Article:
There are some things that need to be done right away.  Initially it is important to be sure you have enough liquidity to cover your living expenses.  Start by getting organized – if you have always handled the household finances you know what bills need to be paid and where all of your assets are.  If not review all of your current bills and go through the credit card statement and check register to get handle on bills that will need to be paid.  Pull together all of your financial statements to understand your current situation.  Evaluate you current income situation to be sure you have enough money to cover your expenses.

Relatively soon you will want to apply for any benefits for which you may be entitled.  This may include Social Security, Veterans Benefits, Life Insurance or a Pension.   If you spouse was working, be sure to contact their employer to apply for any unpaid wages or survivor benefits.  This is also a good time to make sure you have adequate health insurance.  You should also contact your home and auto insurance company to make sure your coverage is intact.

At this point you may want to assemble a financial support team to help you through this difficult time.  Depending on the complexity of your situation, it may be helpful to hire an Estate Planning Attorney, a Certified Public Account and a fee-only Certified Financial Planner to help you settle the estate, file tax returns, retitle assets and eventually develop of financial plan.  Ask friends and colleagues to recommend and help you select trusted professionals.

Understanding Social Security Survivors Benefits is Worth the Effort

Jane Young, CFP, EA

Jane Young, CFP, EA

There are a myriad of different Social Security options available to widows and widowers.  If you have lost a spouse, it is worthwhile to take the time required to fully understand your Social Security benefits. As a widow or widower, you have the choice of taking Social Security based on your own work record, or Social Security based on the work record of your spouse (survivor benefits).  You are eligible for 100% of your deceased spouse’s basic benefit, at full retirement age.  Reduced benefits are available as early as age 60, and if you are disabled, benefits can begin at 50.  The full retirement age is 66 if you were born between 1945 and 1956, and gradually increases up to 67 if you were born between 1957 and 1960.  The normal retirement age for everyone born after 1960 is 67.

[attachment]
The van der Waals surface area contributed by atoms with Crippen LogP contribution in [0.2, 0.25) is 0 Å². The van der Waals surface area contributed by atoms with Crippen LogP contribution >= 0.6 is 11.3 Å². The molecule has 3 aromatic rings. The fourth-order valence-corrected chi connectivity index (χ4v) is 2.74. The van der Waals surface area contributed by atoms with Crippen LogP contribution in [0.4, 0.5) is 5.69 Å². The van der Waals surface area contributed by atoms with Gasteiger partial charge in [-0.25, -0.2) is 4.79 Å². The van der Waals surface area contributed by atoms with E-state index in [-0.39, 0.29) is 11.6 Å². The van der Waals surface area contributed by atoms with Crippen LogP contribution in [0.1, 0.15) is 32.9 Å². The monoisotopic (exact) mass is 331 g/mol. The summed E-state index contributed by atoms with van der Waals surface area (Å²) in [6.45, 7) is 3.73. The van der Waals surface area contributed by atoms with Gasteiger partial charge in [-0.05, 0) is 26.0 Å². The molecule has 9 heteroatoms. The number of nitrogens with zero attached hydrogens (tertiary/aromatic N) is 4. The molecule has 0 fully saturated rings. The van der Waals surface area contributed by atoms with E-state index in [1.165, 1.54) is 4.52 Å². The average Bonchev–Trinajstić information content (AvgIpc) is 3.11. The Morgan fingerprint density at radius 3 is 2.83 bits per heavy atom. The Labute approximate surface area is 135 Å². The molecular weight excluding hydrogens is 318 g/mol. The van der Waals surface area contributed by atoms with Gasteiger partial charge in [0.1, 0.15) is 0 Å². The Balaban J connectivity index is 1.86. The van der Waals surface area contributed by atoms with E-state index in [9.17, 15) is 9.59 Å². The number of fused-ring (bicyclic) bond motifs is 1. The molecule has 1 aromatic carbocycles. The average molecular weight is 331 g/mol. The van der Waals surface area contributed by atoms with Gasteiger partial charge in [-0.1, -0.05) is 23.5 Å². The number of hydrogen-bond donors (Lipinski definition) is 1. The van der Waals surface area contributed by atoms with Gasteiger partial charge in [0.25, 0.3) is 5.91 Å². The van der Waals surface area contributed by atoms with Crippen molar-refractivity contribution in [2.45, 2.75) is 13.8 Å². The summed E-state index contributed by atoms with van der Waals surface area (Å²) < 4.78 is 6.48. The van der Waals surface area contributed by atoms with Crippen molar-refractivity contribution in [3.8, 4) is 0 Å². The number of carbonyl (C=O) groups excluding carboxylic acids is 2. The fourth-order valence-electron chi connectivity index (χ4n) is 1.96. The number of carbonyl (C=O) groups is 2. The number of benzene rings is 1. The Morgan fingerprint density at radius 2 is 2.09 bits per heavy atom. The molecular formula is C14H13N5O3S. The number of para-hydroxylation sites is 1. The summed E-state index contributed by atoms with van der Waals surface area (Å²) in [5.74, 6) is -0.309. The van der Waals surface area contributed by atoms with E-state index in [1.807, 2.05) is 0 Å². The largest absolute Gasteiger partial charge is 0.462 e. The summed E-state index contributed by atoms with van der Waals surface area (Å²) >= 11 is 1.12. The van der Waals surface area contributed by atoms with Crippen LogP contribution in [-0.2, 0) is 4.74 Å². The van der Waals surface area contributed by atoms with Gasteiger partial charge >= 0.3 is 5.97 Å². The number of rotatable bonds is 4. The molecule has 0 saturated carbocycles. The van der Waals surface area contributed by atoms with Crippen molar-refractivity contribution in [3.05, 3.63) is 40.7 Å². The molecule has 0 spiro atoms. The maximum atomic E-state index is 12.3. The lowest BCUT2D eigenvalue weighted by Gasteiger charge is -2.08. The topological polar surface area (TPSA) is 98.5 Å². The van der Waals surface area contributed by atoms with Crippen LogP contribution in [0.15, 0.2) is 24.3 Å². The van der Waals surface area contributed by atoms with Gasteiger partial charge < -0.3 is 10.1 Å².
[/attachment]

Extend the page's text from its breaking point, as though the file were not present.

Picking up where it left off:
If you started taking Social Security on your own record, before the loss of your spouse, call Social Security to see if you can receive more in the form of survivor benefits.  One nice feature of Social Security survivor’s benefits is the option to begin taking benefits based on your own earnings record, and later switch to survivors benefits.  Conversely, you can begin taking survivor’s benefits and later switch to benefits based on your own work record.   Unlike standard spousal benefits, you can switch even if you started taking benefits prior to reaching full retirement age.

Generally, you cannot get survivor’s benefits if you remarry before age 60.  After age 60, remarriage does not impact your benefits.  Additionally, at age 62 you are eligible to get benefits based on your new spouses benefits.  You may have the choice between benefits based on your own work record, benefits based on the work record of your deceased spouse, or benefits based on the work record of your current spouse.  Unfortunately, you have to choose from one of these options.  If other family members are entitled to survivor’s benefits, there is a limit to the total amount that can be paid to a family.